1. Liquidity Measurement Ratios: Introduction
  2. Liquidity Measurement Ratios: Current Ratio
  3. Liquidity Measurement Ratios: Quick Ratio
  4. Liquidity Measurement Ratios: Cash Ratio
  5. Liquidity Measurement Ratios: Cash Conversion Cycle

The current ratio measures the ability of a company to cover its short-term liabilities with its current assets.

The formula is:

  • Current assets divided by current liabilities

As an example, a company with $10 million in current assets and $5 million in current liabilities would have a current ratio of 2.0 times.

A current ratio of 1.0 or greater is an indication that the company is well-positioned to cover its current or short-term liabilities.

A current ratio of less than 1.0 could be a sign of trouble if the company runs into financial difficulty.

Cautions in using this ratio

When looking at the current ratio, investors should be aware that this is not the whole story on company liquidity. It’s also important to understand the types of current assets the company has and how quickly these can be converted into cash to meet current liabilities.

For example, how quickly can the company collect all of its outstanding accounts receivables? An analyst would want to look at the company’s days sales outstanding which is a measure of how long it takes the company to receive payment after a sale is made.

For companies with inventory, how quickly can this inventory be liquidated should the need arise and what percentage of the inventory’s value would the company be likely to receive? Looking at the company as a going concern, an analyst would want to calculate the company’s inventory turnover ratio, a measurement of how long it takes a company to turnover or sell its inventory.

The current ratio inherently assumes that the company would or could liquidate all of most of its current assets and convert them to cash to cover these liabilities. In reality this is unlikely if the company is to remain as a going concern. A certain level of working capital will still be needed.

Companies with a seemingly high current ratio may not be safer than a company with a relatively low current ratio. Beyond just looking at the current ratio, an analyst would need to look at the composition and quality of the company’s current assets. The current ratio is just one of many financial indicators that potential investors and creditors will need to analyze.


Liquidity Measurement Ratios: Quick Ratio
Related Articles
  1. Investing

    Dynamic Current Ratio: What It Is And How To Use It

    Learn why this ratio may be a good alternative to the current, cash and quick ratios.
  2. Investing

    6 Basic Financial Ratios And What They Reveal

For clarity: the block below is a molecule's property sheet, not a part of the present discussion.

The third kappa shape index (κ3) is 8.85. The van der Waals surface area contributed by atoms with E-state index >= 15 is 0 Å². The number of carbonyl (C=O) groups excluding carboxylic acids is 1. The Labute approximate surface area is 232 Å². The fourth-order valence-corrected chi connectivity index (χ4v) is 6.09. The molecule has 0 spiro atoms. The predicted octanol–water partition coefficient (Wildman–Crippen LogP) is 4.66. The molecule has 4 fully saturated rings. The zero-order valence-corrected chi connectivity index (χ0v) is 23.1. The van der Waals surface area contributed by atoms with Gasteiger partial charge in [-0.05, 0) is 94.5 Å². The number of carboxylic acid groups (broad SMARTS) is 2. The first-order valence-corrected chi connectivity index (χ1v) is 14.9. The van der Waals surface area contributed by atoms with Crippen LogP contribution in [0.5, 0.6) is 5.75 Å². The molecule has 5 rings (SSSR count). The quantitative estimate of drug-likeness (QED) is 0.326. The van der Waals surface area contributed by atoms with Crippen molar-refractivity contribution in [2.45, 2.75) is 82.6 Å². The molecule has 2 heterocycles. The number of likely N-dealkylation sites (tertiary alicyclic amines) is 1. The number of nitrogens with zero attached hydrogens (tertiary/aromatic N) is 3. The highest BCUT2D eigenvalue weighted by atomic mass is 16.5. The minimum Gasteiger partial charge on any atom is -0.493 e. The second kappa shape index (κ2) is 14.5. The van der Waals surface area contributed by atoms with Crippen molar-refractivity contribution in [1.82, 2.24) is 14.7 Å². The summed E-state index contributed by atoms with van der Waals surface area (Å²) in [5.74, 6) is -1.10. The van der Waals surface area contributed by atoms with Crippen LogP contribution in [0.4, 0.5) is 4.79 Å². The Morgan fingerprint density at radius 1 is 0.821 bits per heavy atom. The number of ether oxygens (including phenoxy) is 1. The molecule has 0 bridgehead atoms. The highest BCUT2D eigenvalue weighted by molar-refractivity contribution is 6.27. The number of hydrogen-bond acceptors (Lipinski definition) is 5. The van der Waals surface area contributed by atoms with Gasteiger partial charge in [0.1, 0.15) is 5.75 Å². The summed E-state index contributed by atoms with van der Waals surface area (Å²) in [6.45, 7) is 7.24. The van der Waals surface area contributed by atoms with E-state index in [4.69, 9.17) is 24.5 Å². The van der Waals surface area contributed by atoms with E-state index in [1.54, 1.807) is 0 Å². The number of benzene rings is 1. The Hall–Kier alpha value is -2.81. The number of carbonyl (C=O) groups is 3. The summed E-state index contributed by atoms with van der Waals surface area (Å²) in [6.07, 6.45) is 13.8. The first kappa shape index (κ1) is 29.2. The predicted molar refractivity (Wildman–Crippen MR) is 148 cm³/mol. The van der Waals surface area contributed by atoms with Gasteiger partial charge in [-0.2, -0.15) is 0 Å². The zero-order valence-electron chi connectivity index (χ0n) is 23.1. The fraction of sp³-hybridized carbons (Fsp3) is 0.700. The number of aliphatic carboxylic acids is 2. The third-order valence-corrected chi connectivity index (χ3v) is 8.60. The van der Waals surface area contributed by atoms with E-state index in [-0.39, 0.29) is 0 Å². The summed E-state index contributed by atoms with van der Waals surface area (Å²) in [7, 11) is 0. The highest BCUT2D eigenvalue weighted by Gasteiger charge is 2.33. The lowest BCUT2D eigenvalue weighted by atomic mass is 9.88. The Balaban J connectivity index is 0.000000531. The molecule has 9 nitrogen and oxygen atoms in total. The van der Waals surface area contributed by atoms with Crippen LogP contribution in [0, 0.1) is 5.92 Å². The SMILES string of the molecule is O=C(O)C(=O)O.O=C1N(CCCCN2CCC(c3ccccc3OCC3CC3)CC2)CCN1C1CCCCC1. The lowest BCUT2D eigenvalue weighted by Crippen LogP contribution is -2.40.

These formulas can help you pick better stocks for your portfolio once you learn how to use them.
  3. Investing

    Ratio Analysis

    Ratio analysis is the use of quantitative analysis of financial information in a company’s financial statements. The analysis is done by comparing line items in a company’s financial ...
  4. Investing

    Useful Balance Sheet Metrics

    These metrics can help you better understand the information found on balance sheets.
  5. Investing

    Key Financial Ratios for Retail Companies

    Using the following liquidity, profitability and debt ratios, an investor can gather deeper knowledge of a retail company's short-term and long-term outlook.
  6. Investing

    5 Basic Financial Ratios And What They Reveal

    Understanding financial ratios can help investors pick strong stocks and build wealth. Here are five to know.
  7. Investing

    Financial Analysis: Solvency vs. Liquidity Ratios

    Solvency and liquidity are equally important for a company's financial health.
  8. Investing

    Analyze Investments Quickly With Ratios

    Make informed decisions about your investments with these easy equations.
Frequently Asked Questions
  1. Is There a Difference Between the Equity Market and the Stock Market?

    Equities and stocks refer to the same thing.
  2. What Happens to a Company's Stock When it Goes Bankrupt?

    Shareholders may be entitled to a portion of the liquidated assets in the wake of a bankrutpcy, but the stock will be worthless.
  3. What are Advantages and Disadvantages of Preference Shares?

    Preference shares have advantages and disadvantages for both investors and issuing companies.
  4. When am I eligible to receive Social Security benefits?

    Understand when you are eligible to begin collecting Social Security retirement benefits and how retiring at different ages ...
Trading Center